After six and a half hours of deliberation, the jury had returned to the courtroom to issue their verdict.
It was a case that had grabbed headlines and kept Bloomingtonians looking over their shoulders at night while the suspect was still at large. The shooting gave Finney the moniker of “the Pizza X Shooter.”
Monday evening, Finney, 23, was convicted of murder and two other felony counts of carrying a handgun. Finney had a prior conviction of felony intimidation, which raised two misdemeanor charges of carrying a handgun to felonies. His sentencing is scheduled for 9 a.m. on Nov. 6.
Two years after the shot was fired outside Pizza X, a jury ruled Finney had killed Adam Sarnecki, 22, after returning from delivering a pizza.
* * *
A string of nighttime shootings near campus — along with a deadly apartment fire and the all-too-recent memory of Lauren Spierer’s disappearance — had Bloomington on edge in late 2011.
Police knew a .380 handgun was used in the robbery of a Smoke-N-Lotto store in rural Monroe County and was used to shoot a 60-year-old woman walking her dog, but both cases were unsolved in the early days of November.
Seconds after midnight on the morning of Nov. 4, 2011, Adam Sarnecki burst through the north employee’s entrance of the Pizza X location on South Walnut Street Pike.
He’d been shot, he told other Pizza X employees on shift that night. They took him behind the front counter of the building, applied a clean cloth to his wound and called 911.
The dispatcher asked what had happened.
Sarnecki had pulled his Honda Civic behind the building, like he always did, and in the illumination of his headlights saw a man trying to break into a tan Ford Crown Victoria.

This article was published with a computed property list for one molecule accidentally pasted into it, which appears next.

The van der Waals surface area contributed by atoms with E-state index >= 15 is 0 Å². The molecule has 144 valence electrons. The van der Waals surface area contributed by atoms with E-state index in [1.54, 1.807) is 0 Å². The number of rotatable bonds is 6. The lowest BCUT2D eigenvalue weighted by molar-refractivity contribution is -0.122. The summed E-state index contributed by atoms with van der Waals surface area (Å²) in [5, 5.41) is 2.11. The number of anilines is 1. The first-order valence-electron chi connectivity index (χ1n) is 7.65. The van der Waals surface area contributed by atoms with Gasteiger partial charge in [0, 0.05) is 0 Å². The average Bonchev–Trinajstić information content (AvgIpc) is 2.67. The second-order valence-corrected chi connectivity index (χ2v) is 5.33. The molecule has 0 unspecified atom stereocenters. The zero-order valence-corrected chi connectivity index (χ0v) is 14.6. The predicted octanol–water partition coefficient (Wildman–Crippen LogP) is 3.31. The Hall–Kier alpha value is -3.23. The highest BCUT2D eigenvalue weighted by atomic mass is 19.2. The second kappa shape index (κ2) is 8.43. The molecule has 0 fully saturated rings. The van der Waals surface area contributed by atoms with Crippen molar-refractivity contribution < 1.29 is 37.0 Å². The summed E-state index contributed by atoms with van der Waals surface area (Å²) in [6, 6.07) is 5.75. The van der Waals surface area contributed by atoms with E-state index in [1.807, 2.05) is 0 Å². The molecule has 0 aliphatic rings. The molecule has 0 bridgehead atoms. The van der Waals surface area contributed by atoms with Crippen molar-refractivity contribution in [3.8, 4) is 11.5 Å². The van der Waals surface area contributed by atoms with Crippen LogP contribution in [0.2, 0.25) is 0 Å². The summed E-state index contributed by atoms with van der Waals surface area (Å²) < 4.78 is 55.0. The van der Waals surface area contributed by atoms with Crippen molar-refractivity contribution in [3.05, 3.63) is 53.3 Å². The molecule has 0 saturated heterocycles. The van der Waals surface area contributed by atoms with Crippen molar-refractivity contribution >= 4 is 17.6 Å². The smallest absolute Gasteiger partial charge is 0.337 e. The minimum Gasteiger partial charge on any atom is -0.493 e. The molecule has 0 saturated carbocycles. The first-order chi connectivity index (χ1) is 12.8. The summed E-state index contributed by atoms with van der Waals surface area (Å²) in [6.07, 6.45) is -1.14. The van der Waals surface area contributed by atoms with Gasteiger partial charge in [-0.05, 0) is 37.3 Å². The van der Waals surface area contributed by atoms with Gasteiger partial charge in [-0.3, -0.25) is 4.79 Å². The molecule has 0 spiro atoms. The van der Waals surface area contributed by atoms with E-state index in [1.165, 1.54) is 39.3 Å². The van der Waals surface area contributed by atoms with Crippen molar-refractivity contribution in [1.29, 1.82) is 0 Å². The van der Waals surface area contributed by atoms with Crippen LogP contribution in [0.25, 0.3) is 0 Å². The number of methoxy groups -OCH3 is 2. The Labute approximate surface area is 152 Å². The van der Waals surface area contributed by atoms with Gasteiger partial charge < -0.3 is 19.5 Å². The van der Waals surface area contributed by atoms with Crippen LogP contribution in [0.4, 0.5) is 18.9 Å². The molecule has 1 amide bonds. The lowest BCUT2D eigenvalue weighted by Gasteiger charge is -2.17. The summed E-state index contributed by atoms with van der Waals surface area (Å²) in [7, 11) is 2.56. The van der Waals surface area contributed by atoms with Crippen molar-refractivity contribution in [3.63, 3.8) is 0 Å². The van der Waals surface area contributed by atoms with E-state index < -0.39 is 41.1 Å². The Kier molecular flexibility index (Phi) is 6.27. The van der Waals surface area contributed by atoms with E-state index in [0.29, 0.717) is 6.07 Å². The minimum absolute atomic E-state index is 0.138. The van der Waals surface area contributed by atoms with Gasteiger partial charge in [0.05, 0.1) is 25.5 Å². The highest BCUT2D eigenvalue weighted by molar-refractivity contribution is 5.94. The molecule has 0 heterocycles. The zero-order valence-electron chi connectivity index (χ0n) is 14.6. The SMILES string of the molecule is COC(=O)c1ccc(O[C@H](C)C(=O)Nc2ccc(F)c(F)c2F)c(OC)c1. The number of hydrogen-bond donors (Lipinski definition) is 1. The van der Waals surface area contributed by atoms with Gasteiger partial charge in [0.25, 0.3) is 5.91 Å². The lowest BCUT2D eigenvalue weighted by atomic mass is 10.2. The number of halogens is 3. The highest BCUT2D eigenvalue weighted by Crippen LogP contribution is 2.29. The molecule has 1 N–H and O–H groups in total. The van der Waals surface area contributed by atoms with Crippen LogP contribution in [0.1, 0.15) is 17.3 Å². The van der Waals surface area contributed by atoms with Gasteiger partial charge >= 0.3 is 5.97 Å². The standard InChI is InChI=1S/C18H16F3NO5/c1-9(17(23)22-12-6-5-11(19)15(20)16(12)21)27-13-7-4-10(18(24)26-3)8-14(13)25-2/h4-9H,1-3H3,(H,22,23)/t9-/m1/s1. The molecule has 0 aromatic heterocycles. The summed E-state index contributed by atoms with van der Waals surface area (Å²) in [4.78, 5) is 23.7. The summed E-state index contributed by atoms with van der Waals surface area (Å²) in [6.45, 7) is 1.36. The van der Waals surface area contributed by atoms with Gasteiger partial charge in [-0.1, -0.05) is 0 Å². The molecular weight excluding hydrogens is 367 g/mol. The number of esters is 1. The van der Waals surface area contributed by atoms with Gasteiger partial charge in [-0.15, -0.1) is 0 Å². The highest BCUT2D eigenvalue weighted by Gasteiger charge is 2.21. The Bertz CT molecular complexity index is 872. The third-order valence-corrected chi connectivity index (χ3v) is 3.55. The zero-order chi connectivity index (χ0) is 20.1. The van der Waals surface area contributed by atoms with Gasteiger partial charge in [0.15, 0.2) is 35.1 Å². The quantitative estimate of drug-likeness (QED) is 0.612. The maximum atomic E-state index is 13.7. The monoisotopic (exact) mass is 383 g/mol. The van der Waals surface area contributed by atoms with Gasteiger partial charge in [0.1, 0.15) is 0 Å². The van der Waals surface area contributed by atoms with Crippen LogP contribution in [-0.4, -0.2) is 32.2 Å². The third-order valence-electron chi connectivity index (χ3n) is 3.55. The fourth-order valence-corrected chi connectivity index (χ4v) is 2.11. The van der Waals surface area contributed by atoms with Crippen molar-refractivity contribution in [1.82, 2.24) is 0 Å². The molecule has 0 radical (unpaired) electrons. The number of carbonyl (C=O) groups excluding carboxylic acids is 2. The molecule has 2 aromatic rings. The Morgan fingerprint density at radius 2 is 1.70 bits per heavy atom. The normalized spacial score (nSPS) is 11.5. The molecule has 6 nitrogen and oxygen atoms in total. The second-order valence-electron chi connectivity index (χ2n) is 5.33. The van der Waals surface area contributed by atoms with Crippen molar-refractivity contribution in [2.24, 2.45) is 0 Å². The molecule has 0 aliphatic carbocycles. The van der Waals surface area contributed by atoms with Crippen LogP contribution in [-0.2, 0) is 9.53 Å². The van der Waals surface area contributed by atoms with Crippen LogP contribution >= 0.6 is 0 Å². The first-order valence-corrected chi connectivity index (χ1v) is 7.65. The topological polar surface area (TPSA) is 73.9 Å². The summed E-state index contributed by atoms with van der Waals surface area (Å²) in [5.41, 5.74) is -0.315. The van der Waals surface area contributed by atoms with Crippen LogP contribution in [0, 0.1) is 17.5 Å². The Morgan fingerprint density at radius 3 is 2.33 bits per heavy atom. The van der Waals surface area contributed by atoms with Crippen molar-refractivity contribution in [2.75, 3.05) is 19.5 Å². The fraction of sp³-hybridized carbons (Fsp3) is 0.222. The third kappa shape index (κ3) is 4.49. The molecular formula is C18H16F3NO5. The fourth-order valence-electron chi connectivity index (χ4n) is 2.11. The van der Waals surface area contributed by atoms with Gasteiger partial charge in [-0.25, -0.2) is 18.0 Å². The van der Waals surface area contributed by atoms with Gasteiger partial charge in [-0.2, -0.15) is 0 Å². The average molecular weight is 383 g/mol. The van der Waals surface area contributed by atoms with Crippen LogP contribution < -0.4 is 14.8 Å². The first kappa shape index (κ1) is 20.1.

He got out of the car and chased the man behind a storage unit next door, near a wooded hollow in back of Pizza X. Then Sarnecki was shot in his lower back.
When Bloomington Police Officer Jeff Rees arrived at Pizza X, Sarnecki was already bleeding internally. He was in pain, Rees testified last Tuesday, but he was able to provide a description of the man who shot him.
He was five-foot-ten, Sarnecki said. The shooter had hair on his chin and wore a brown hoodie over his head. Rees asked him how many times the man had fired.
“The gun jammed,” Sarnecki kept saying. “The gun jammed.”
An ambulance arrived, rushing Sarnecki to the hospital. After several hours in the operating room, Sarnecki was pronounced dead at 4:40 a.m. There were no suspects.
* * *
Finney was arrested three days later. He had a fresh teardrop tattoo below his eye, a sign for having killed someone.
Hours after the shooting, Finney told a confidential police informant he wanted to get rid of a gun. When the informant tried to buy the gun under police surveillance, Finney refused. He later said he wanted to drop it in the lake.
“I can’t let you walk with that gun because there’s a body on it,” he told her. “A girl like you will get caught with it. You’ve got kids. I can’t blame you for telling where you got it.”
A search warrant was executed for his trailer at 4212 Lilac Lane in the early morning hours of Nov. 7, where the gun was found and Finney was taken into custody.
He plead not guilty to the murder in a Monroe County courtroom two days later.
Finney was appointed a public defender, Michael Spencer, who entered an insanity plea on Finney’s behalf in September 2012. That plea was withdrawn two weeks ago as the case geared up for trial.
In the first day of testimony, jurors saw a grainy video from a security camera on the building next door to Pizza X. The video lasts about a minute and shows a shadowy figure approach the passenger door of the Crown Victoria.